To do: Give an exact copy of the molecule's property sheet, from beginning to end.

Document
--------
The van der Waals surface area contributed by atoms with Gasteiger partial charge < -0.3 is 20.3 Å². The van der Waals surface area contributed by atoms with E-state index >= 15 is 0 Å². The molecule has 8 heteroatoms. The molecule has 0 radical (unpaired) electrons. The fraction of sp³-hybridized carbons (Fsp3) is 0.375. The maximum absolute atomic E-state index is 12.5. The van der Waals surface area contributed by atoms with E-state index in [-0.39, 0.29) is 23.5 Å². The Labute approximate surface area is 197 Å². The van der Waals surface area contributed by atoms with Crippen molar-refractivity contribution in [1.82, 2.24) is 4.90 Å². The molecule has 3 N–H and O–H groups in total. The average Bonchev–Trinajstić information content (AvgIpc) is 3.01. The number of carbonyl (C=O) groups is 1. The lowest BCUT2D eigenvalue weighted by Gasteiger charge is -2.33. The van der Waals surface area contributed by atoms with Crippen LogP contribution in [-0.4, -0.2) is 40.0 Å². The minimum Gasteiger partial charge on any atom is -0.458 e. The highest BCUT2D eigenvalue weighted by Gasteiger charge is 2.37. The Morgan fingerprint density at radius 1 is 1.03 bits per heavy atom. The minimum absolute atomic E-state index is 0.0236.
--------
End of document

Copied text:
The van der Waals surface area contributed by atoms with Gasteiger partial charge < -0.3 is 20.3 Å². The van der Waals surface area contributed by atoms with E-state index >= 15 is 0 Å². The molecule has 8 heteroatoms. The molecule has 0 radical (unpaired) electrons. The fraction of sp³-hybridized carbons (Fsp3) is 0.375. The maximum absolute atomic E-state index is 12.5. The van der Waals surface area contributed by atoms with E-state index in [-0.39, 0.29) is 23.5 Å². The Labute approximate surface area is 197 Å². The van der Waals surface area contributed by atoms with Crippen molar-refractivity contribution in [1.82, 2.24) is 4.90 Å². The molecule has 3 N–H and O–H groups in total. The average Bonchev–Trinajstić information content (AvgIpc) is 3.01. The number of carbonyl (C=O) groups is 1. The lowest BCUT2D eigenvalue weighted by Gasteiger charge is -2.33. The van der Waals surface area contributed by atoms with Crippen LogP contribution in [-0.4, -0.2) is 40.0 Å². The minimum Gasteiger partial charge on any atom is -0.458 e. The highest BCUT2D eigenvalue weighted by Gasteiger charge is 2.37. The Morgan fingerprint density at radius 1 is 1.03 bits per heavy atom. The minimum absolute atomic E-state index is 0.0236.